Small financial institutions across the country have reported lower debit card revenue as a result of pending financial reform legislation, despite recent reports from federal agencies that an exemption has protected the institutions from revenue losses.
The FTC and GAO said in recent reports that an exemption to debit card reform for community banks and credit unions has allowed them to charge, on average, higher interchange, or swipe, fees, The Washington Post reports.
Executives from small financial institutions, however, maintain that the FTC and GAO reports do not necessarily reflect the true impact of the legislation on their businesses.
“The fees that the credit card processors pass on as revenue to banks like ours have definitely gotten smaller,” Senior Vice President of Sandy Spring Bank Denise Stokes said, according to The Washington Post. “Those companies took a hit when revenue dropped for the large banks, so they passed some of that loss on to us in the form of lower rates on processing fees. Our loss hasn’t been huge, not as high as what the large banks have been hit with, but still, it’s been significant.”
Representatives of community institutions said that they expect the revenue decrease to continue in the future, which could prompt many institutions to implement new fees and reduce services as many larger banks chose to do.
“When these banks start losing revenue, consumers often start losing free checking and start paying new processing fees,” Electronic Payments Coalition spokeswoman Trish Wexler said, The Washington Post reports. “In the end, when two large industries fight and go to lawmakers to try to resolve those differences, it’s almost always the consumer who winds up with the short end of the stick.”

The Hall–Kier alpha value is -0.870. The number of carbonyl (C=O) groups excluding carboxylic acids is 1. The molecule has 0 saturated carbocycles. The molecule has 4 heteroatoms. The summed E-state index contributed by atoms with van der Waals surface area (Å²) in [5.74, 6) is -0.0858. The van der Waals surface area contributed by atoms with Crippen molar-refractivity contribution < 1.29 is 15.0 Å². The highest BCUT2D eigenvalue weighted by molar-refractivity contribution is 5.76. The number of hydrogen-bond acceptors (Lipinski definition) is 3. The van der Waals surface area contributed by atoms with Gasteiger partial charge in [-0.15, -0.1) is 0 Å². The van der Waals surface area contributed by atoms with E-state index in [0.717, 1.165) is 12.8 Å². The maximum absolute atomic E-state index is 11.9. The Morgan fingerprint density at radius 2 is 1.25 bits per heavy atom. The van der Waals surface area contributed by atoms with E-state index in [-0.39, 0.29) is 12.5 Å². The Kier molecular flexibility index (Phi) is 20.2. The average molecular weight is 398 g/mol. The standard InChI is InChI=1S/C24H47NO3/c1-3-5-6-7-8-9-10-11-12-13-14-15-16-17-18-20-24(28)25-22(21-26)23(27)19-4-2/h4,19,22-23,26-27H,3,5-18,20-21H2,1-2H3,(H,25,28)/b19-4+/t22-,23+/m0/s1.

Additionally, the “routing and exclusivity” provision of the 2010 Dodd-Frank Act requires credit card issuers to offer more payment processing options to merchants’ banks in order to reduce transaction costs to merchants. Some economists expect the provision to encourage card companies to pay less per transaction.
“The provision that could really start to lower interchange revenues for smaller institutions took effect in April, and in the only full quarter since then, the third quarter of 2012, we saw the first-ever decline in interchange revenue for credit unions,” Chief Economist of the Credit Union National Association Bill Hampel said, according to The Washington Post. “We are concerned about whether that was a one-time downward shift or the first of several quarters of decline.”